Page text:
Libya: Prohibition Under Islamic Law

As a predominantly Muslim country, Libya’s legal stance on gambling follows the Quran, which deems gambling abhorrent. The 1953 Penal Code explicitly bans all betting activities.

Mauritania: Following Islamic Teachings

Mauritania’s laws reflect the Islamic prohibition of gambling, with no casinos operating within the country. While the law does not specifically mention online gambling, it is generally prohibited.

Somalia: Strict Enforcement of Islamic Law

With over 99% of its population being Muslim, Somalia adheres to Islamic laws that ban gambling. Offenders are subject to punishments under Sharia law, including public flogging, rather than fines or imprisonment.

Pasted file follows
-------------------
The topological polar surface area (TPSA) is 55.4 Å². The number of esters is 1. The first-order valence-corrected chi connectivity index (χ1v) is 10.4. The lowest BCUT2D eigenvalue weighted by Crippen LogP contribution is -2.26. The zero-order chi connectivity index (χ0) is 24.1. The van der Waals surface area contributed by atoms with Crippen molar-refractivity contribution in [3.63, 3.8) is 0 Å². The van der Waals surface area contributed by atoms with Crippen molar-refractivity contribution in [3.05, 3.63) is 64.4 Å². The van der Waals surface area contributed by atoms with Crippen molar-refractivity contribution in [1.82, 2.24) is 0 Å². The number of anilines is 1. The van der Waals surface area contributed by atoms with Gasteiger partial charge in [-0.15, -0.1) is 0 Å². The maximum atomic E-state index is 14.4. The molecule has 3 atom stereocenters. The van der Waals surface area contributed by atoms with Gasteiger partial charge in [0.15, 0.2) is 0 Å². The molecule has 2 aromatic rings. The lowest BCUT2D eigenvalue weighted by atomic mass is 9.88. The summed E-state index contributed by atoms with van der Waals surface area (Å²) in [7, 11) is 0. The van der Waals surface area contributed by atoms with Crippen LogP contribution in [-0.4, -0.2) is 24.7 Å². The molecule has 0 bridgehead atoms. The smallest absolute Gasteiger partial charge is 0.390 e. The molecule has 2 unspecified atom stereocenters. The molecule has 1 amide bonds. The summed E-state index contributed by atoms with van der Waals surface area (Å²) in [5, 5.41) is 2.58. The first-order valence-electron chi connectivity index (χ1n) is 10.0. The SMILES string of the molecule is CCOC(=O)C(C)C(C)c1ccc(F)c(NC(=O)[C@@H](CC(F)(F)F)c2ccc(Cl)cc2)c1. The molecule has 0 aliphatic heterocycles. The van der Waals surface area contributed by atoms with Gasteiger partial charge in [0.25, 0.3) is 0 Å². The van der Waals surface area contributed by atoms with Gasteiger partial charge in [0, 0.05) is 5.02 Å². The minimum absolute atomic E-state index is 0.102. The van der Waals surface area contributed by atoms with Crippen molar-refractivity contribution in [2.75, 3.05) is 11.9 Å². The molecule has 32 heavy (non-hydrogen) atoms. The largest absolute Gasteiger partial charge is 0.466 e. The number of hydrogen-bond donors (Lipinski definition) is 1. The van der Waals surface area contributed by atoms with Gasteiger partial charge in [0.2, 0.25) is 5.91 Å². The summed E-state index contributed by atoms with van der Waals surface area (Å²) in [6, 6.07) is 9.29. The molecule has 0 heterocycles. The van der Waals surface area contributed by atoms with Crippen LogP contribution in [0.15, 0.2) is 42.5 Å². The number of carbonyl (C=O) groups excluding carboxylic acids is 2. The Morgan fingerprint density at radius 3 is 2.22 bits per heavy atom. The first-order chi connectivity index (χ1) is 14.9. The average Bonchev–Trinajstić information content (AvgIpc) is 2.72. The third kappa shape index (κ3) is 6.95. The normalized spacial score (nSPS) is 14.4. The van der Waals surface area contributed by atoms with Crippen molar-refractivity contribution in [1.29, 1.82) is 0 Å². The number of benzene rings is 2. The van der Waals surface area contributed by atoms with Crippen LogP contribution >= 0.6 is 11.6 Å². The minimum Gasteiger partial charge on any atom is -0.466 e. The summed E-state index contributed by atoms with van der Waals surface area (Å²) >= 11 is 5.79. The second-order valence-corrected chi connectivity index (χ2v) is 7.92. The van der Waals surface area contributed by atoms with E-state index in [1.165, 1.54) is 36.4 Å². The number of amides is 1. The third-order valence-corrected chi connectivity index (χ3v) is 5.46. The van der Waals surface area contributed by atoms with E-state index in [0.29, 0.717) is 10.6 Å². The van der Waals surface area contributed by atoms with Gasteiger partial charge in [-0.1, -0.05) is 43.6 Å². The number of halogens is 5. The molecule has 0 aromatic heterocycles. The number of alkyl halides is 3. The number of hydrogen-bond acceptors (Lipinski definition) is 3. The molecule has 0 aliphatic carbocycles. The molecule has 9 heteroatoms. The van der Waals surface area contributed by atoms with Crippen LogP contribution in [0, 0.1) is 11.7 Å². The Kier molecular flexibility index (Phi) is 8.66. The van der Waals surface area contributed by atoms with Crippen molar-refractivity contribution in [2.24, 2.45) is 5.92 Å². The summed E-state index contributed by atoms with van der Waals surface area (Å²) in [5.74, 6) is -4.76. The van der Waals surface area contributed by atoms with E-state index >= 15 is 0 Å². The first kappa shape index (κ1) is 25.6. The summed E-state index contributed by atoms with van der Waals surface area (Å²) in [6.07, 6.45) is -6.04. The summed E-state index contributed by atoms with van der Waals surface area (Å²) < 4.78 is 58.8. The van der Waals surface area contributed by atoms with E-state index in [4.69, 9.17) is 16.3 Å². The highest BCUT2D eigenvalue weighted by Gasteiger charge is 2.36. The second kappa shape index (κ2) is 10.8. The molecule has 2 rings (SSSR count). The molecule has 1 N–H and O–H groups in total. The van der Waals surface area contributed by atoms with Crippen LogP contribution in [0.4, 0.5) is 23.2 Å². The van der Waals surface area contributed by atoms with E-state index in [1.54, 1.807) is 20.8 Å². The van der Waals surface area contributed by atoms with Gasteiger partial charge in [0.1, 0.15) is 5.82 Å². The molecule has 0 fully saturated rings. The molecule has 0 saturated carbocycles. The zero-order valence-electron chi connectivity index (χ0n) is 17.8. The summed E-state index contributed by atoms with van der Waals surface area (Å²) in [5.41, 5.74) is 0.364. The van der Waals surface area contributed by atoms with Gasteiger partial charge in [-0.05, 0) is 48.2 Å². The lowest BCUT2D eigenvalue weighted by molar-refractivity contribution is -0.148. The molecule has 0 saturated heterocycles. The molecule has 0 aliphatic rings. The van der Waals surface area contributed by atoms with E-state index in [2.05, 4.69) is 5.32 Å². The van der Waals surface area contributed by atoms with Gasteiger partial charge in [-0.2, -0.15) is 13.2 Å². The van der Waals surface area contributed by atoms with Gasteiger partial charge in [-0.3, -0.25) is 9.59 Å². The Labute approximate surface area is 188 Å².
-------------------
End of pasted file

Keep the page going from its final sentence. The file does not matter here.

Sudan: Gambling Against State Religion

Islam, being the state religion, heavily influences Sudan’s laws, including the strong prohibition of gambling outlined in the 1991 Criminal Law Act. Violators face imprisonment, fines, or both.

These countries represent a spectrum of attitudes towards gambling, from partial legality to complete bans, reflecting the diverse cultural, religious, and legal landscapes across Africa.

Gambling Dynamics Across North America

North America, encompassing the USA, Canada, and Mexico, is a powerhouse in the global gambling industry. The USA, in particular, boasts iconic gambling destinations like Las Vegas and Atlantic City. In 2022, Las Vegas welcomed 38.8 million visitors, marking a 20.5% increase from the previous year, with the Las Vegas Strip generating $8.2 billion in revenue, up 17.1% from 2021’s figures.